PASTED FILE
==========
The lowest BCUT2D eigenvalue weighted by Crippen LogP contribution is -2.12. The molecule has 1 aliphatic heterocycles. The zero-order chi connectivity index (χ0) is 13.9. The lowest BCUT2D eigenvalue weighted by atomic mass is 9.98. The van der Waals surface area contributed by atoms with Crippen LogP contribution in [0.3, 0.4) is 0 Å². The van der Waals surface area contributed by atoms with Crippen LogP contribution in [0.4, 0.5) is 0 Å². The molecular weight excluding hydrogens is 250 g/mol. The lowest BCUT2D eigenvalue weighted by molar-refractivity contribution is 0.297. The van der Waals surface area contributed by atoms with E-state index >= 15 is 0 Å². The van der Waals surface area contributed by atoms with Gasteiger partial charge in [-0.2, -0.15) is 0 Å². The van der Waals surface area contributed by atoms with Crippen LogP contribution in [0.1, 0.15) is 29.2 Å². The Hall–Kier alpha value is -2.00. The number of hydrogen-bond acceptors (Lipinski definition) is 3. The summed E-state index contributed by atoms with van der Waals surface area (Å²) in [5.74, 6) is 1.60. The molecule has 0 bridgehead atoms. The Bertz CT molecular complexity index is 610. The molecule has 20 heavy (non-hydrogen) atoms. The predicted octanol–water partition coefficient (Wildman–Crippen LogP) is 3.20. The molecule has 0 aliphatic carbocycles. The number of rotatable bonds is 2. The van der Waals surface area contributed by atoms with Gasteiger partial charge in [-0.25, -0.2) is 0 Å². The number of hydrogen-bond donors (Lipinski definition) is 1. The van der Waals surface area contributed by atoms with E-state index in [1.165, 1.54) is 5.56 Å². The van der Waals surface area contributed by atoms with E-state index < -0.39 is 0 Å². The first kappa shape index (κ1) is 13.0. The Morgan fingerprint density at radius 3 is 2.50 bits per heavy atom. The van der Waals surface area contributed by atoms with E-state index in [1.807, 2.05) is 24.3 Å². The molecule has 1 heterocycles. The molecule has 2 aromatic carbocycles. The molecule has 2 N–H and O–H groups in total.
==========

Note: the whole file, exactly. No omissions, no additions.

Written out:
The lowest BCUT2D eigenvalue weighted by Crippen LogP contribution is -2.12. The molecule has 1 aliphatic heterocycles. The zero-order chi connectivity index (χ0) is 13.9. The lowest BCUT2D eigenvalue weighted by atomic mass is 9.98. The van der Waals surface area contributed by atoms with Crippen LogP contribution in [0.3, 0.4) is 0 Å². The van der Waals surface area contributed by atoms with Crippen LogP contribution in [0.4, 0.5) is 0 Å². The molecular weight excluding hydrogens is 250 g/mol. The lowest BCUT2D eigenvalue weighted by molar-refractivity contribution is 0.297. The van der Waals surface area contributed by atoms with E-state index >= 15 is 0 Å². The van der Waals surface area contributed by atoms with Gasteiger partial charge in [-0.2, -0.15) is 0 Å². The van der Waals surface area contributed by atoms with Crippen LogP contribution in [0.1, 0.15) is 29.2 Å². The Hall–Kier alpha value is -2.00. The number of hydrogen-bond acceptors (Lipinski definition) is 3. The summed E-state index contributed by atoms with van der Waals surface area (Å²) in [5.74, 6) is 1.60. The molecule has 0 bridgehead atoms. The Bertz CT molecular complexity index is 610. The molecule has 20 heavy (non-hydrogen) atoms. The predicted octanol–water partition coefficient (Wildman–Crippen LogP) is 3.20. The molecule has 0 aliphatic carbocycles. The number of rotatable bonds is 2. The van der Waals surface area contributed by atoms with Gasteiger partial charge in [-0.25, -0.2) is 0 Å². The number of hydrogen-bond donors (Lipinski definition) is 1. The van der Waals surface area contributed by atoms with E-state index in [1.165, 1.54) is 5.56 Å². The van der Waals surface area contributed by atoms with E-state index < -0.39 is 0 Å². The first kappa shape index (κ1) is 13.0. The Morgan fingerprint density at radius 3 is 2.50 bits per heavy atom. The van der Waals surface area contributed by atoms with E-state index in [1.807, 2.05) is 24.3 Å². The molecule has 1 heterocycles. The molecule has 2 aromatic carbocycles. The molecule has 2 N–H and O–H groups in total.